Since humans started domesticating animals, pets have become a constant in many people’s lives.
It is not strange to hear people say they couldn’t live without their animal companions. They bring us joy, relaxation, and comfort.
For parents with toddlers, pets can be challenging, especially when teaching the child to be gentle and not aggressive when interacting with the animals.
I used to babysit for a friend who had a two-year-old daughter and a new kitten at the time.
The toddler was very aggressive with the kitten, more than once she would pick up the kitten by the head or neck. The child was demanding with the kitten and treated it as a toy.
As time passed it grew up into a wily and evil cat who would not hesitate to attack the nearest person with teeth and claws, then run away to hide and plot its next move.
One sure way to avoid this happening to you and your pet would be to wait to add kittens or puppies to your family till after the toddler stage, when your child will have more control over their emotions and impulses.
Puppies in particular are like a lot like a child: they require time, energy and training that will highly benefit them as they get older.
Kittens are rambunctious and tend to use their claws during play.
They don’t require the same training as a puppy but their first months are critical to create a well-socialized pet.
Playing rough with a kitten may seem like fun, but as they get older and stronger, they will try to engage in the same type of play and often your hands, feet and children become their unwitting victims.
According to the website www.zerotothree.org section on aggressive behaviour by Rebecca Parlakian and Claire Lerner, toddlers “still have limited self-control.”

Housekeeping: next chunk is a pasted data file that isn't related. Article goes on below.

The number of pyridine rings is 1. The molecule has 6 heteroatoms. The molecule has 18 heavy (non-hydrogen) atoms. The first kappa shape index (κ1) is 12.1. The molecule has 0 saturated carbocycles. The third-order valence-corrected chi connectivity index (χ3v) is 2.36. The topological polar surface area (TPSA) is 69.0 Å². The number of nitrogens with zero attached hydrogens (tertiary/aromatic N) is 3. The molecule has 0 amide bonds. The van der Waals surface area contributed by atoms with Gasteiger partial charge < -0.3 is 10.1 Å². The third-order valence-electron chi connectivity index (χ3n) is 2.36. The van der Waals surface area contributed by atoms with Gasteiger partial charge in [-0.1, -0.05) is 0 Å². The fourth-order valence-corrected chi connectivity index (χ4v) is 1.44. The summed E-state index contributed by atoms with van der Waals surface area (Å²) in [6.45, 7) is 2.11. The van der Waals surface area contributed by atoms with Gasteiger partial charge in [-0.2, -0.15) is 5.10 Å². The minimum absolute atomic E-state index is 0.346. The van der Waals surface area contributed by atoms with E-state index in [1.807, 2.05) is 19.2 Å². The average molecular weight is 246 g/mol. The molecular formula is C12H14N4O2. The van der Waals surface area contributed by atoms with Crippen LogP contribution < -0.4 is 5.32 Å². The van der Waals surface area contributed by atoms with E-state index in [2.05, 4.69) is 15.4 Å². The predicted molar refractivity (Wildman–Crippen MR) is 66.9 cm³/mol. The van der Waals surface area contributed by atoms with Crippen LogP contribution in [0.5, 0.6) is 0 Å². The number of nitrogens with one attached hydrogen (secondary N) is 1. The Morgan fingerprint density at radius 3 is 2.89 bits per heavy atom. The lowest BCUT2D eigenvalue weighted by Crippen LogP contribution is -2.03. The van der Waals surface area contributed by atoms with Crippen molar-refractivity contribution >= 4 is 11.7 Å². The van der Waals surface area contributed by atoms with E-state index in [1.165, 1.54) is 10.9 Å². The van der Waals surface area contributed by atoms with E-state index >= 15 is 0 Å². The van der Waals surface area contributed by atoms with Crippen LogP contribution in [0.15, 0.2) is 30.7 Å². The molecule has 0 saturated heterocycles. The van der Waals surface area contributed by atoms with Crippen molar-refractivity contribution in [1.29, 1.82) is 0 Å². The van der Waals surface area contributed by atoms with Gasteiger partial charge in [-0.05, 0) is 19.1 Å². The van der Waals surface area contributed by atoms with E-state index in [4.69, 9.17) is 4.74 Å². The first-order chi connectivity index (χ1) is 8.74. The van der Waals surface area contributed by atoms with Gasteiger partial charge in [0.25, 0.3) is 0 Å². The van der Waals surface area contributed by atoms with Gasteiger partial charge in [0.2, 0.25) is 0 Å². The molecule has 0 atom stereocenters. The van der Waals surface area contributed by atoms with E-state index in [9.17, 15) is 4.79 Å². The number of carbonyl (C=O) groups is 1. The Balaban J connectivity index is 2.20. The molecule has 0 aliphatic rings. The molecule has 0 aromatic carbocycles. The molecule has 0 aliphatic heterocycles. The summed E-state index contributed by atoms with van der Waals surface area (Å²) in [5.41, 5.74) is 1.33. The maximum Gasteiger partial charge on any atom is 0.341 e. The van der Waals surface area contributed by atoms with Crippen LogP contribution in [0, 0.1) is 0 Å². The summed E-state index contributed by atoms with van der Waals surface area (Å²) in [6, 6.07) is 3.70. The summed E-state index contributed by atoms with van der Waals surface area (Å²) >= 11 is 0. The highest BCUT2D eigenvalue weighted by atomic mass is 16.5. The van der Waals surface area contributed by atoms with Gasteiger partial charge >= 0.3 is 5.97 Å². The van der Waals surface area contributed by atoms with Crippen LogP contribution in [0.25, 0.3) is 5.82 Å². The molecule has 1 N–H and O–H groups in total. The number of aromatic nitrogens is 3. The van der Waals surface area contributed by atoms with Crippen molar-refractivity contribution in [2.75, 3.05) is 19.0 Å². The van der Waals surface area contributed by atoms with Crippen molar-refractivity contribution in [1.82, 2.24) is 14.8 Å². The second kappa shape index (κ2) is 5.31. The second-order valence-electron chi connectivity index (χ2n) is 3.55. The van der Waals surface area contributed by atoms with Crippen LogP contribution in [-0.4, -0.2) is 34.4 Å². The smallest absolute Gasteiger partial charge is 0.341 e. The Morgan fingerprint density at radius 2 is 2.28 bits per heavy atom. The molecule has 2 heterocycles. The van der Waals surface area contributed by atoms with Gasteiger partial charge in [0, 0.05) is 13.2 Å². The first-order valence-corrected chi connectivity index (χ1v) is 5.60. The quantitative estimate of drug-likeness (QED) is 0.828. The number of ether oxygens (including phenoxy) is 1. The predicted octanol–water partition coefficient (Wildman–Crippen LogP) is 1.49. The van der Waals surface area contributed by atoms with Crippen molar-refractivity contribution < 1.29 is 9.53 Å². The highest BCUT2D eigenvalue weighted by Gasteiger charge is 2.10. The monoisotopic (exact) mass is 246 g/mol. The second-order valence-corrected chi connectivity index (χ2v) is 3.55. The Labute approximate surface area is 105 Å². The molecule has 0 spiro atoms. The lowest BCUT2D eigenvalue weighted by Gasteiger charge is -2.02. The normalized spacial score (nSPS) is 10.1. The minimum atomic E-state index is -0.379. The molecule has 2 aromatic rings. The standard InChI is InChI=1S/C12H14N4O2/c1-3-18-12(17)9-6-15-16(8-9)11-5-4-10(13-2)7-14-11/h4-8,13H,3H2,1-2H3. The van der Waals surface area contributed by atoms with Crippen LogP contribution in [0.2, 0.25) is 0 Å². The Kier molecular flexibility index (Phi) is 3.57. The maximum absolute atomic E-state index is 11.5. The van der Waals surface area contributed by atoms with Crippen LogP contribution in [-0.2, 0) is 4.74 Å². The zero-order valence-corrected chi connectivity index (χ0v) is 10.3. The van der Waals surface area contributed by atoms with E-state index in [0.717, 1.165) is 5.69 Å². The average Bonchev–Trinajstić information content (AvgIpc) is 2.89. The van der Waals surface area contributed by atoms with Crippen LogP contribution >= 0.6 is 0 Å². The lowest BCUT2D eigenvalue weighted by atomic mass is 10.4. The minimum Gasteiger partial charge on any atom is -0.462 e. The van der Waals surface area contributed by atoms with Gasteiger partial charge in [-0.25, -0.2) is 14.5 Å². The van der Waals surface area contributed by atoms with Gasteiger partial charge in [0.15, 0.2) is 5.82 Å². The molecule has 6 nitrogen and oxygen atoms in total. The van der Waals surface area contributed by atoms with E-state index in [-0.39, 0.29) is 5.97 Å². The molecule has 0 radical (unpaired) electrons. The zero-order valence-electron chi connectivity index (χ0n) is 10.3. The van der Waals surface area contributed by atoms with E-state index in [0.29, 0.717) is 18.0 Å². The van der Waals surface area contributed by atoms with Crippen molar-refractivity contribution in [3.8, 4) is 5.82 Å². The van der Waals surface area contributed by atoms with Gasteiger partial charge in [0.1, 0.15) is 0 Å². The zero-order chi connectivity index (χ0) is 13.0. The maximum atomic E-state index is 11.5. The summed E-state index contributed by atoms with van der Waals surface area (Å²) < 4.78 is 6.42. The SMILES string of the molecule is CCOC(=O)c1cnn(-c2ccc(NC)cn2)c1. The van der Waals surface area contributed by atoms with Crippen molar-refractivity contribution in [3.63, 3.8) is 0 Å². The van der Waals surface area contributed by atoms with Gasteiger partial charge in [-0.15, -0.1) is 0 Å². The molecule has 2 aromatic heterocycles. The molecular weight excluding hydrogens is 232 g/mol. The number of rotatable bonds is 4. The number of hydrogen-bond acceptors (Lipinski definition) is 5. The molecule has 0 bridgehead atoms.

They are realizing that they are their own individual, separate from their parents and others around them. They are asserting themselves and acting as independently as they can.
Concerning any pet, whether it is a guinea pig, cat or dog, it is important to teach your toddler to be gentle.
Use gestures to show them how to pet the animal softly and in a manner that the pet enjoys.
Match your tone of voice with your gestures; as Parlakian and Lerner indicate, the child may not understand your words right away but they will understand the tone of your voice, along with the implied gesture. “This is important both for helping your baby learn empathy and how to lovingly interact with others.”
Always be sure to monitor your child’s interaction with the family pet.
Even well-trained dogs may reach their limit with an impetuous toddler yanking on their ears and climbing over them.
“They have many different textures for a child to explore,” says Parlakian and Lerner. They suggest taking this time to teach your child not to pull on the dog’s limbs or tail. Again, show your toddler with gestures and words corresponding with the desired result, which is to interact gently and respectfully with the family pet.
There are many reasons to incorporate animals into your child’s life; they seem to complete the family picture.
Pets teach children to care and respect for animals.
They can also teach responsibility as a child gets older and is able to help with certain aspects of the animal’s care. With gentle love, pets can bring fun and laughter to the whole family, as well as a furry, cuddly family member to curl up with.
Positive Parenting appears every week in LIFE. This week’s column was written by Jesseca Johanson with Family Services of Central Alberta. Johanson can be reached by calling 403-343-6400 or www.fsca.ca.